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Marianne attends an overnight party that Connell is at as well. After she gets drunk with two friends named Peggy and Joanna, Marianne learns that the girl Connell has occasionally been seeing is not at the party. Marianne approaches Connell, kisses him, and asks him for sex, but he politely declines. The next morning, during the ride back to school, when Marianne apologizes for her behavior, Connell tells her to forget about it. By this time, people in Marianne’s social circle have gotten to know Connell. Although he is popular with the women, the men think he is uninteresting. They are surprised when Marianne says Connell is smarter than she is.
After a game of pool that Connell wins in impressive fashion, he and Marianne go back to her apartment. He finally apologizes for how he treated her in their last spring at school, telling her that others knew they were sleeping together, and no one cared. After having sex twice, they fall asleep.
Connell is covering his living expenses by working for the father of one of Marianne’s friends. A typical evening with Marianne consists of dinner, conversation about current events and social trends, and sex. A few days ago, however, she went home to Carricklea for a few days and came back in a dark mood. Marianne had fought again with her mother and brother, and a brief pregnancy scare had made her wonder about how her family and Connell’s would have reacted. When Connell replied that at the end of the day, her family would still love her, Marianne said nothing.
Connell arrives at Marianne’s place after she has had friends over. Peggy, drunk and the last to leave, asks whether Marianne and Connell are sleeping together. When Marianne confirms that they are but denies that they are “a couple,” Peggy suggests a threesome. Connell thinks to himself that sex with Peggy in front of Marianne is conceivable, but sex with Marianne in front of Peggy is out of the question. His relationship with Marianne is too private, too much a part of him. Marianne says she would be too self-conscious. After Peggy is gone, Marianne says she would have participated if Connell had wanted that. Connell tells her she should not do things she does not want to. It occurs to Connell that he could hit Marianne in the face, and she would let him. The thought makes Connell feel ill.
This section highlights Marianne and Connell’s sexual intimacy as both a substitute and conduit for communication. Though their relationship is now different because it is not hidden from their peers, it is still undefined. In their nonsexual communications, Marianne and Connell often attempt to mask their facial expressions or manipulate the tones of their voices when discussing topics that are emotionally significant to one, the other, or both. They carry the shared weight of their past as they try to reconnect in the present. When they do have sex, they don’t speak, yet afterward they enjoy complex discussions in which Connell is able to express his ideas on a range of topics as he is unable to in any other setting. They also joke about not having feelings for each other, and Connell sometimes worries about the jokes later and feels compelled to clarify his care for Marianne. He is mostly unable to articulate his feelings, however, and Marianne brushes his stumbling admissions aside as if he still isn’t serious. Though sex opens the door for communication, it does not always lead to unbarred intimacy.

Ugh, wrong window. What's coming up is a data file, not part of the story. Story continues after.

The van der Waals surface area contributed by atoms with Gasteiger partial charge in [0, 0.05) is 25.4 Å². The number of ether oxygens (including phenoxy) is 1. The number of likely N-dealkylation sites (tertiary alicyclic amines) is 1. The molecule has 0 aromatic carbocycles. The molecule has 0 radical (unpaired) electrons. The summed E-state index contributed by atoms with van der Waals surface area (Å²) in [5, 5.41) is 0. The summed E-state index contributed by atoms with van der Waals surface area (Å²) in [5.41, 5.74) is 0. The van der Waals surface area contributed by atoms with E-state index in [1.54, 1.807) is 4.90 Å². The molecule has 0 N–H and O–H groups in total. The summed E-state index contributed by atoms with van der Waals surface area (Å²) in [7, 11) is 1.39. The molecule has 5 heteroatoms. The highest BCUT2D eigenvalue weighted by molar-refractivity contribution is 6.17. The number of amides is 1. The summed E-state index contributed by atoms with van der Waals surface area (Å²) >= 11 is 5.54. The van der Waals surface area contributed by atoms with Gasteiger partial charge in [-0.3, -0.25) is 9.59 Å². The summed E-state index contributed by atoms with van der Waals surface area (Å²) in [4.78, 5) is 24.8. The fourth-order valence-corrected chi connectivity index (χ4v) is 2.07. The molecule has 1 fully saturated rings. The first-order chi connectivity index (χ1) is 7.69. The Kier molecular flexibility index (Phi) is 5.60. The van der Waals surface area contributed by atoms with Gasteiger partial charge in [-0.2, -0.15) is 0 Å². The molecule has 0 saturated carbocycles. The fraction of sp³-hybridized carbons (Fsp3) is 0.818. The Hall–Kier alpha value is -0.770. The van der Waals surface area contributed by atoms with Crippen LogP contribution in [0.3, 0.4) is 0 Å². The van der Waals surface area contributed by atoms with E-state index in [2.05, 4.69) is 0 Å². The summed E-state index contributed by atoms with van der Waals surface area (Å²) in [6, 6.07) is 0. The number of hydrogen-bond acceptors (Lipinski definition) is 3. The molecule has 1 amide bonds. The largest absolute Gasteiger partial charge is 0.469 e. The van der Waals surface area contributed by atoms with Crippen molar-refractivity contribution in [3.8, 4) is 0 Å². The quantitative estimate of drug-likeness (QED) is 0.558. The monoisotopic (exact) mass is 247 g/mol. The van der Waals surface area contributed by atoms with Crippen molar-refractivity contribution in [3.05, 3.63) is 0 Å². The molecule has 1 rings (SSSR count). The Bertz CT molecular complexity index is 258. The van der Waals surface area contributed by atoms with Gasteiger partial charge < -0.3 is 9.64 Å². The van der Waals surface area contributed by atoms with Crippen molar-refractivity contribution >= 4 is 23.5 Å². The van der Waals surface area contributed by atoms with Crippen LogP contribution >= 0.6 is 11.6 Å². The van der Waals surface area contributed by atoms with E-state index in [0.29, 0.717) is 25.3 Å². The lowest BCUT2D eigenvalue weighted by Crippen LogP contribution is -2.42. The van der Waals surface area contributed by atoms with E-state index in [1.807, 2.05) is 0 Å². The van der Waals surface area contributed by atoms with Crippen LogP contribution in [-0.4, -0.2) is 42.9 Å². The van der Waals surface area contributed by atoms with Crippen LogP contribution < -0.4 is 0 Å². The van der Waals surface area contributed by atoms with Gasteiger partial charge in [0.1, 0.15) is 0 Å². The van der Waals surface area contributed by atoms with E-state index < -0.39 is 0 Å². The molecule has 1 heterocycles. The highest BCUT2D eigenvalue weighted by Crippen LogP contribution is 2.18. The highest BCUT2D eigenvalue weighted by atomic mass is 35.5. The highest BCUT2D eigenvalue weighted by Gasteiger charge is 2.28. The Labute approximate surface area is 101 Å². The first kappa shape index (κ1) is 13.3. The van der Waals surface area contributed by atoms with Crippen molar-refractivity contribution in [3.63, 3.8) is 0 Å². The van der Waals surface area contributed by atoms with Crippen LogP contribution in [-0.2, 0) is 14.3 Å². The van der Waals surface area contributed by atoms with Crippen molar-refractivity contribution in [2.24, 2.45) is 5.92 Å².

The theme of submission and dominance surfaces in these chapters and will become important elements of the characters’ struggles with mental health. When Marianne tries to have sex with Connell at the overnight party they attend, she is drunk, forceful, and demanding. Though Connell submits to kissing her, he refuses to have sex with her even as she tries to forcibly remove his clothes. He recognizes the level of her inebriation but also knows that this dominant behavior is very uncharacteristic for Marianne. In the past, he has instinctually known that Marianne would do anything he asked her to do. But before they reconnect sexually, she admits feelings of shame for the way she allowed him to humiliate her back in secondary school. After their conversation with Peggy, Connell tells Marianne that she shouldn’t do things she doesn’t want to do. This moment is an important foreshadowing of Marianne’s future relationships and ongoing struggles with self-worth. When he calls her over and she comes to him, his recognition of her submission to him leads to the realization that she would let him hit her if he wanted to. The panic attack he suffers in that moment also foreshadows Connell’s own future battles with mental health. Though he has enjoyed Marianne’s submissive nature in the past, his ability to dominate her now frightens him.